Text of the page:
[REVIEW] The Heart’s Invisible Furies by John Boyne

This book has been everywhere since September/November time: on Goodreads, on Instagram, Twitter etc. I read a few raving reviews and have wanted to read it ever since and when I got the chance I was so excited! I am so glad I had the chance to read it because this book is something very special.

The Heart’s Invisible Furies follows Cyril Avery from the age of seven and decade by decade into his seventies. Cyril Avery is someone who has been left as a child in care of two very peculiar people, Charles and Maude Avery. His adoptive parents’ peculiarity is pretty extreme because from an early age Cyril learns a lot by looking at them and observing their behaviour. One of the things his adoptive father always says to him is: ‘You’re not a real Avery’ which is a sentence he will remember all his life.  Since we follow Cyril decade by decade what happens next is that we follow him as he goes on to college and becomes acquainted with a boy named Julian. They become very good friends and their friendship is something that we learn a lot about throughout the book. This will be all I’m going to say about the synopsis of this book.

‘I sometimes feel as if I wasn’t supposed to live among people at all. As if I would be happier on a little island somewhere, all alone with my books and some writing material for company. I could grow my own food and never have to speak to a soul..’

“I was deluding myself, for love was one thing but desire was something else entirely.”

“It’s as if she understood completely the condition of loneliness and how it undermines us all, forcing us to make choices that we know are wrong for us.”

“I’ve always believed that if women could only collectively harness the power that they have then they’d rule the world.”

The Heart’s Invisible Furies is a book that leaves a mark on you – its story makes you turn the pages and dive into Cyril Avery’s life filled with moments of happiness and moments of great sadness. I loved the humour in this book and the line which has stayed with me is the ‘Cyril II’ because every time Cyril II was mentioned I cracked up. I laughed out loud reading this book and felt very sad and angry reading it. Boyne touches on many topics such as homosexuality in Ireland, the view of the church which was very assertive at that time, the AIDS crisis and much more. After I finished the book I quickly found the pages where Boyne talked about the inspiration behind this book and why he wrote it which I really enjoyed reading because it gave a new dimension into the story. This book has been pretty hyped up but it doesn’t fail like most hyped-up books tend to do – it is truly brilliant. I love following stories that span through decades like A Little Life so I knew that I would enjoy this one as well. I just found a small tiny thing annoying in the book and that was seven-year-olds talking about sex because it didn’t feel realistic [I might be wrong] but other than that I have no complaints. Once again, a wonderfully told story about a gay man and his struggles with finding himself.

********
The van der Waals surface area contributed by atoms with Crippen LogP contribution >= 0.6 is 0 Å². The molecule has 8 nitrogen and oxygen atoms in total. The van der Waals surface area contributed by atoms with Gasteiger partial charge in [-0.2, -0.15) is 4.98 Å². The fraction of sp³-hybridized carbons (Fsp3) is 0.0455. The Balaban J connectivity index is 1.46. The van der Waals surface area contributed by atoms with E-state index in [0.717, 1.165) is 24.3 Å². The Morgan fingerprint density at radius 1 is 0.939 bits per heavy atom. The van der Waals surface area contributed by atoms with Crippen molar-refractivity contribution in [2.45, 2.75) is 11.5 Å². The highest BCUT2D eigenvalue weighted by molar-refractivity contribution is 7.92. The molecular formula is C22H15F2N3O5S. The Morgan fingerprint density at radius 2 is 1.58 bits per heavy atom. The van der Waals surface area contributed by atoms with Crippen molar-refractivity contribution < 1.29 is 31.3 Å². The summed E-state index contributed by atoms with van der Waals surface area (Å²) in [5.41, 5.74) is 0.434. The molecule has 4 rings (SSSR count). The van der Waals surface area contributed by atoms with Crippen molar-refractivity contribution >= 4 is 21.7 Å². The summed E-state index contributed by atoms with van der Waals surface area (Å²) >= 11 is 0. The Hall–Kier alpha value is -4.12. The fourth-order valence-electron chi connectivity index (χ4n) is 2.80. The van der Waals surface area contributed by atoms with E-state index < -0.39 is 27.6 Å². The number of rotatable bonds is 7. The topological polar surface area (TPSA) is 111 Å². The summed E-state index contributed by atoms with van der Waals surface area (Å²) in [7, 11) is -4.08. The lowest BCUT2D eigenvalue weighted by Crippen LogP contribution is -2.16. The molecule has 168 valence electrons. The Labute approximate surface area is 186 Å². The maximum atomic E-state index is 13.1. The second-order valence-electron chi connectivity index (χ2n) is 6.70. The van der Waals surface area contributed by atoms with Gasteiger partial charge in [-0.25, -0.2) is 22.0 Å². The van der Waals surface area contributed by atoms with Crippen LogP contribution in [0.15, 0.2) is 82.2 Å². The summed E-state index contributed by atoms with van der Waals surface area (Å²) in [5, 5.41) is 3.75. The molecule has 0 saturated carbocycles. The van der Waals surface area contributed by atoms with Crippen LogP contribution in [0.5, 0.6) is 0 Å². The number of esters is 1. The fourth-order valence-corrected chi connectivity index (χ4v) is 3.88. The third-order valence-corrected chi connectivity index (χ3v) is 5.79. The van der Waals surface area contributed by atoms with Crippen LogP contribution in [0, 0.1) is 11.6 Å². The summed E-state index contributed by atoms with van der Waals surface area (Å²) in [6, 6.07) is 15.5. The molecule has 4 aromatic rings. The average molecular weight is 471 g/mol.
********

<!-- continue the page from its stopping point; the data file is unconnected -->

You can obviously see by my review and rating that this is a book you should be picking up and reading ASAP.

I would like to thank the publisher Transworld Books (Black Swan) for sending a copy of this book my way in exchange for an honest review. I am forever grateful.

My rating: 

Add ‘The Heart’s Invisible Furies‘ to your TBR: 

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**I am in no way compensated by these sites. I am simply sharing it so people can find this book easier.

John Boyne (born 30 April 1971 in Dublin) is an Irish novelist. He was educated at Trinity College, Dublin, and studied Creative Writing at the University of East Anglia, where he won the Curtis Brown prize. In 2015, he was awarded an Honorary Doctorate of Letters by UEA. John Boyne is the author of ten novels for adults and five for young readers, as well as a collection of short stories.